December 11th 2009

This has been a very busy term and its end is particularly frenetic. Steve Connor, director of the London Consortium, rings me to tell me that his son has been attacked in the street and will I deputise for him at the end of term party. I was going to the party anyway so that is no trouble. By a coincidence my youngest son Finn who is also at Manchester University was also attacked in a London street earlier this year. Every year I warn my American students, particularly the boys, how violent a city London is. Sometimes I think I’m being melodramatic, today it seems I’m just being realistic.
I’ve invited Doreen Mende, who Flavia and I met in Berlin, to the party. Doreen is a curator and is keen to work on the Colonial Film project. Since September 2007 I have been directing, with Lee Grieveson, a project to catalogue all the 7,000 films representing British colonies held in the archives of the British Film Institute. The work has been fascinating but the whole project, intended to occupy a small part of my time has completely overwhelmed me. Since September 2008 I have scarcely worked on anything else. Doreen is full of the contemporary discourse of the art world, which by one of those ironies of history is the last place where the discourse of politicized theory of the Parisian sixties still lives. Admittedly it is now a discourse blissfully unaware of its own history and of the fact that the political conditions that it assumed have gone with the wind. I meet Doreen outside the Birkbeck English department in Russell Square and we take a taxi to the Tate Modern. I tease Doreen about how all her generation think that surveillance was invented by Jeremy Bentham and his Panopticon. You only have to read Genesis with Adam and Eve hiding in the garden to realize that the superego has been spying on us since the dawn of time. But of course that was what Foucault wanted above all to deny, to construct a modern hell, time rather than species bound. Doreen looks at me as though I am temporarily deranged. She comes from Thuringia, for many the heart of Germany, but for me her features are pure Pole . Indeed she reminds me very strongly of the Polish beauties who haunted my teenage years at my school in Ealing. As these memories of childhood flash up, I realize that we are passing Fetter Lane and on impulse I ask the cabbie to cut down to Fleet Street. Throughout my childhood, this was the street that never slept; the hum of the Mirror presses was the soothing accompaniment to my sleep, mechanical surf crashing with the most regular of rhythms. I try to explain how exciting it had been to me as a boy but as they say, you had to have been there to understand. Funnily enough the cabbie had, he had been ‘on the print’ until 1970 and so we progress to the Tate Modern – two old men reminiscing.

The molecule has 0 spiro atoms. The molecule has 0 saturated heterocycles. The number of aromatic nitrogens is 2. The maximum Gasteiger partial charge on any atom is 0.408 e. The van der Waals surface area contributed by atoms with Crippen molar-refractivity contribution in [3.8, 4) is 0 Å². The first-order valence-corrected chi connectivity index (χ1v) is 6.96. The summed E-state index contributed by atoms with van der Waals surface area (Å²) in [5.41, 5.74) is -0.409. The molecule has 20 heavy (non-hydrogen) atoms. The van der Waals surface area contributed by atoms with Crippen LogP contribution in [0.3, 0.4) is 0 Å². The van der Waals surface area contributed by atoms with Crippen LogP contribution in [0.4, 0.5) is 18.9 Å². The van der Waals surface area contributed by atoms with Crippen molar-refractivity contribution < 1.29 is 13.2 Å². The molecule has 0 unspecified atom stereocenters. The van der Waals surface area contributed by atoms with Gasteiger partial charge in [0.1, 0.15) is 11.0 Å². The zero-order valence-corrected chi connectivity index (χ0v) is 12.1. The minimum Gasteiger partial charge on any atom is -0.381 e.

The party is on the seventh floor of the Tate with what is certainly the best view in London looking both up and down the river and across at St Paul’s. . St Paul’s geographically defined my childhood: to the east of Fetter Lane and to the south of Cripplegate to which we moved when I was sixteen. The party is very enjoyable, Doreen mixes very easily with the students and suddenly I am going to miss my train down to Devon. Luckily Doreen, Laura Mulvey and I catch a taxi immediately. We drop Doreen at Lamb Conduit’s Street, en route to a night’s clubbing and Laura and I chat happily as we head west. I’ve just finished teaching a course on Godard with Laura which has been a great pleasure and she reminds me that 30 years ago we had worked in Lamb Conduit Street on a Godard book. Apparently I had announced to here there that if you added Godard to Raymond Williams, that provided most of the answers. I am surprised by my own consistency and then Paddington swallows me up.

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